To this point in the MLB offseason, the American League West has been a bad division. Not in the opposite-of-good way, but in the dangerous, don't-mess-with-'em kind of way.
Already, stars like Robinson Cano and Prince Fielder have joined the division, and now, Shin-Soo Choo can be added to the mix. As far as bolstered rosters go, that's a new trio of big-time bats that's tough for any other division to match.
With five teams now in the West instead of four, this just might be one of, if not the most tightly contested division in Major League Baseball next year. All five clubs have improved themselves this offseason—yes, even the Houston Astros.
Which divisions might be able to give the AL West a run for its money? Well, the AL East is always a consideration, and the NL Central—with three playoff teams last year—was all sorts of fun to watch. But the AL Central, NL East and NL West have a ways to go.
In 2014, there just may be a West Coast bias.
By the way, for those who often had their head on pillows by the time the games in the Pacific Standard Time region started, the AL West already was pretty darn potent before Cano, Fielder and Choo joined the party. To wit, three of the top eight teams in runs scored last year came from the division: the Oakland Athletics (fourth), Los Angeles Angels (seventh) and Texas Rangers (eighth). And four clubs—those three plus (gasp) the Seattle Mariners—finished in the top 13 in isolated power, all at .150 or higher, per FanGraphs.
With the impact talent already picked clean from this year's class of free-agent position players, the other divisions will struggle to keep pace with the AL West. To this point, the division has been far and away the most active group in trades and signings.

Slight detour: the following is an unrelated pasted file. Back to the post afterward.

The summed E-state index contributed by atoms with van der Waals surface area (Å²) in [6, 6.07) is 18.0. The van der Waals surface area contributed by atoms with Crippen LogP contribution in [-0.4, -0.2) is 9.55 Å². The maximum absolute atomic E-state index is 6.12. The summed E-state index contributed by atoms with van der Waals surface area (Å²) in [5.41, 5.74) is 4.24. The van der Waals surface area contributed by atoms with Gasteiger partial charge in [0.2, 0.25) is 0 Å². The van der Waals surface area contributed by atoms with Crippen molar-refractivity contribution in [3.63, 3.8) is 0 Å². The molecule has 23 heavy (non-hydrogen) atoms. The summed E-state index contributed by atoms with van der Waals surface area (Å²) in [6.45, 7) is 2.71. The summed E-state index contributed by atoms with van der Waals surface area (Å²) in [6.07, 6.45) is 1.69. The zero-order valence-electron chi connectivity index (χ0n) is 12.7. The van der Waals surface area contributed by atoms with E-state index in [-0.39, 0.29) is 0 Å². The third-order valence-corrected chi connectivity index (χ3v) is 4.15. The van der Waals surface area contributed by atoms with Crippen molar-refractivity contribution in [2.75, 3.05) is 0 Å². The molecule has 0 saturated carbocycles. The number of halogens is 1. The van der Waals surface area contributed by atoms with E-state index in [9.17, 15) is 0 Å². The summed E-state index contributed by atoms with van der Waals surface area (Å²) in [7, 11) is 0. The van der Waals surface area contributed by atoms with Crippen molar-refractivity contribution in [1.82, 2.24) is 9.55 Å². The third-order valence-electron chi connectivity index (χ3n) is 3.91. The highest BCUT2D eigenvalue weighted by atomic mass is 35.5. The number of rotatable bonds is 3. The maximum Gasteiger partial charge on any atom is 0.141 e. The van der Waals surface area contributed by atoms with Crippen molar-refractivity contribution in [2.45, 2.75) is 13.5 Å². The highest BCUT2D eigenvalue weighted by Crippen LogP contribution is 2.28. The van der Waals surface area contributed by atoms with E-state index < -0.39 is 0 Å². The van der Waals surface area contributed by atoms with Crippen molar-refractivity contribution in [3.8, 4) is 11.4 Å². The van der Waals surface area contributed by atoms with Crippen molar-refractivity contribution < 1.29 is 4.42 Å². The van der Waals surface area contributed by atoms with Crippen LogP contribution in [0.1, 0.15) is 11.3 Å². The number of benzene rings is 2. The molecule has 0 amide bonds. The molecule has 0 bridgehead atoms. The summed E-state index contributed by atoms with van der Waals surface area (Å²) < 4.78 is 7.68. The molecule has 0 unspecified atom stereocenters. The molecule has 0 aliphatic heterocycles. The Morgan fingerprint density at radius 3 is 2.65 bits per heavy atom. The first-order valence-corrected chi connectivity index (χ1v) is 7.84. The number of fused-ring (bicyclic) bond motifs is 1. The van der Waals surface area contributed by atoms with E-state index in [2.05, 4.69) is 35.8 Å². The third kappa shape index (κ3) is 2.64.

(You might be thinking the Yankees made a bunch of big splashes, but they're just one team and no other AL East squad has tacked on much.)
Here's a quick rundown of many of the key moves made by the five members of the AL West, in order of the 2013 standings:
The A's made a bunch of smaller trades and signings to shore up the bullpen (closer Jim Johnson, setup man Luke Gregerson), rotation (resurrected lefty Scott Kazmir) and outfield defense (Craig Gentry). For a team that's won this division two straight years, that might be all they need.
While the Mariners made the single biggest transaction of the offseason (Cano), the Rangers made a pair that, together, might result in a bigger impact—trading for the slugging Fielder and agreeing to terms with on-base aficionado Choo, according to Jon Heyman of CBS Sports.
Los Angeles Angels
None of their newbies are household names, but each of David Freese, Joe Smith, Tyler Skaggs, Hector Santiago and Raul Ibanez address weaknesses the Angels have dealt with in recent years, including third base, the bullpen, the rotation and left-handed power.
The 10-year, $240 million commitment to Cano certainly got everyone to notice Seattle, which has been a dormant franchise for the past decade. Inking Corey Hart and dealing for Logan Morrison brought in two more capable, if injury-prone hitters—even if it overloaded the roster with first base/DH types.
Hey, even MLB's worst team got into the act a little bit by signing capable right-hander Scott Feldman and trading for center fielder Dexter Fowler. Those moves aren't in the same class as some of the others in the division, but it's good to see Houston looking to get more competitive after three straight 100-loss campaigns.
What All This Means
Jeff Passan of Yahoo Sports points out just how entertaining all the action and reaction between this collective of clubs has been:
As for what the Choo deal means for the Rangers specifically, Richard Justice of MLB.com writes:
The Texas Rangers just won the offseason. In the end, it appears to be about that simple. That is, if winning the offseason is defined as identifying the club that has put itself in best position to win the World Series in 2014.
The Rangers have done that. Other clubs have gotten significantly better as well...Still, no team is better positioned to get to the World Series than the Rangers. If they're not at the top of the American League power rankings after adding two impact hitters—Prince Fielder and Shin-Soo Choo—they're close...With the A's, Angels and Mariners also better, with the Astros on the rise, the AL West could give us a fun ride next summer. The Rangers appear likely to lead the way.
Of course, the offseason is far from over. Heck, winter officially only just started, so there's plenty of time for other teams in other divisions to make other moves.
But for now at least, the American League West looks even bigger, better and badder—in a good way—than it did just last season.
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